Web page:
1. The pile of drums in one corner of the Audain Art Museum is a piece by Indigenous artist Sonny Assu. Curator Darrin Martens explained on his tour that this piece was called ‘57 things’, and that there were 57 drums, one for each year the potlatch was forbidden, and I thought, ooh, that’s good.  I wrote it down.  Later, however, I learned that the piece is not called ‘57 things’ after all– it’s called Silenced: The Hidden.

the hidden

2. I decided to use that information to write a piece for our class blog called 57 things      about our field trip to Whistler. But then I googled artist Sonny Assu and realized there is no basis to the ‘57 things’ idea.  The piece is indeed representing the years the potlatch ban existed, but that was 1886-1951—67 years.  I counted the drums in my photo and that seems to be the number.  (67 is way too many things for a blog though.  Hence my title of 6 – 7).

  1. There was another Sonny Assu piece in the gallery, same theme, and this one is in fact called 1886-1951:

1886-1951

I remembered seeing it at Audain and looking around for the title and artist name and not finding it. It’s only now that I’ve googled Assu that I know it’s his.  Again, the 67 years of the potlatch ban are represented, this time by coffee cups (the status symbols of modern Vancouverites); they’re made of copper because that was a valuable material the Kwakwaka’wakw people used to share.  The cups have been abandoned on a Hudson’s Bay blanket that depicts the colonialism the Kwakwaka’wakw people were forced to endure.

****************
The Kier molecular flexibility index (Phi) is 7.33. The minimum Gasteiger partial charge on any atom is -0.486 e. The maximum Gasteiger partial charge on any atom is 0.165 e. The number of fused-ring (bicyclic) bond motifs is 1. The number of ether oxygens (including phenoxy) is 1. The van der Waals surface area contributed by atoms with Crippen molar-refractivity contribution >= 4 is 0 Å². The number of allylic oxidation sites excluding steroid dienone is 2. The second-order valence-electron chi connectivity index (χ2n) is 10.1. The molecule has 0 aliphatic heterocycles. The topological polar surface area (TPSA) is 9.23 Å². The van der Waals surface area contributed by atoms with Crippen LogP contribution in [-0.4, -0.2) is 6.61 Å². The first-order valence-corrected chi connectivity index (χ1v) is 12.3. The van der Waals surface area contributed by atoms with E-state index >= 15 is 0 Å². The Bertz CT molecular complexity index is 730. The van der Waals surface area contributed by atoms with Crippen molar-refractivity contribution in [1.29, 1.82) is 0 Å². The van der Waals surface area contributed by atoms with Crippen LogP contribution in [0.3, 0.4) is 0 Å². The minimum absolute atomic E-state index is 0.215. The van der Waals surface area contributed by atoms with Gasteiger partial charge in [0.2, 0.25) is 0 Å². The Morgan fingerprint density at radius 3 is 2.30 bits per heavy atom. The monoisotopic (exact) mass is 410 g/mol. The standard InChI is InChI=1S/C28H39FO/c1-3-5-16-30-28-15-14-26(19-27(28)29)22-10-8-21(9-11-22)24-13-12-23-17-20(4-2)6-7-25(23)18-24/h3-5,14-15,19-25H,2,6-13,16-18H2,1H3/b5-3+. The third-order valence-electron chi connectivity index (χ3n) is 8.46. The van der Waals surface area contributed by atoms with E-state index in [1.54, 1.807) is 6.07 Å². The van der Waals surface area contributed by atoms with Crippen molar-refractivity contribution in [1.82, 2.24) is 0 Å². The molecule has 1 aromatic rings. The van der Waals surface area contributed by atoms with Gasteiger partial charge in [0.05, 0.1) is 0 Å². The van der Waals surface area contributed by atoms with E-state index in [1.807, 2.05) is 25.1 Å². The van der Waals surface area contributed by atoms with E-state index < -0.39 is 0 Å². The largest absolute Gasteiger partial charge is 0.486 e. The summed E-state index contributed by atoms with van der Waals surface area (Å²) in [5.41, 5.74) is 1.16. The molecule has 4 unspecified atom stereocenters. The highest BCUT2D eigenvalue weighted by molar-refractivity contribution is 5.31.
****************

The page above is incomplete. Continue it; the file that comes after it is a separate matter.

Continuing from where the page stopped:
4. When the curator was asked if the First Nations whose masks were displayed here had been consulted on how to display them, he said “I had no time to do that.” I could feel our entire class collectively wince at this answer.  The curator did, however, tell us that the museum makes time and space available for First Nations who want to borrow or use the masks that tell the story of their heritage.  Magnificent!   I want to assume the nations have been told that they can do that, and hope they borrow these pieces and share them if they find them meaningful.

5. The new First Nations masks by a variety of artists and the pieces made by Brian Jungen out of Nike Air Jordans and golf bags are a hopeful wonder. I saw there some of the same cheekiness we read about in Michael Yahgulanaas’s work and I want to see more.

6. Stephen Waddell’s large photograph Termini, stopped me dead in my tracks.

waddell

 It’s not First Nations art but it’s also not out of place here; old women wearing plaid blankets and plastic bags on their feet overload their wheelchair cart, and arguments could be made for themes of excess, and shame, and ignorance and relentless progress in this picture.  But the truth is I’m drawn in because I know Waddell.  We went to high school together and he was funny and smart.  Thirty years ago we went on a day long date to the PNE and then shared a kiss the night before I moved away to university and I never saw him again….

 7…. and I think I was supposed to contact him when I came back to visit and I never did. I didn’t make time because I was a dumb teenager. So, while I apologize for this overly personal reflection and weighty metaphor, I will say this: as the Audain Art Museum curator stated, the role of art is to create a dialogue and to communicate.   It’s easy to fail and to let things slide since we’re all busy.  But learn the names of the pieces in your gallery and the pertinent information about them.  Make names of artists and art easy to find.  Open that dialogue with the nations whose masks are displayed at Audain.  Maybe you were too busy before. Start now.

  • Cathy Collis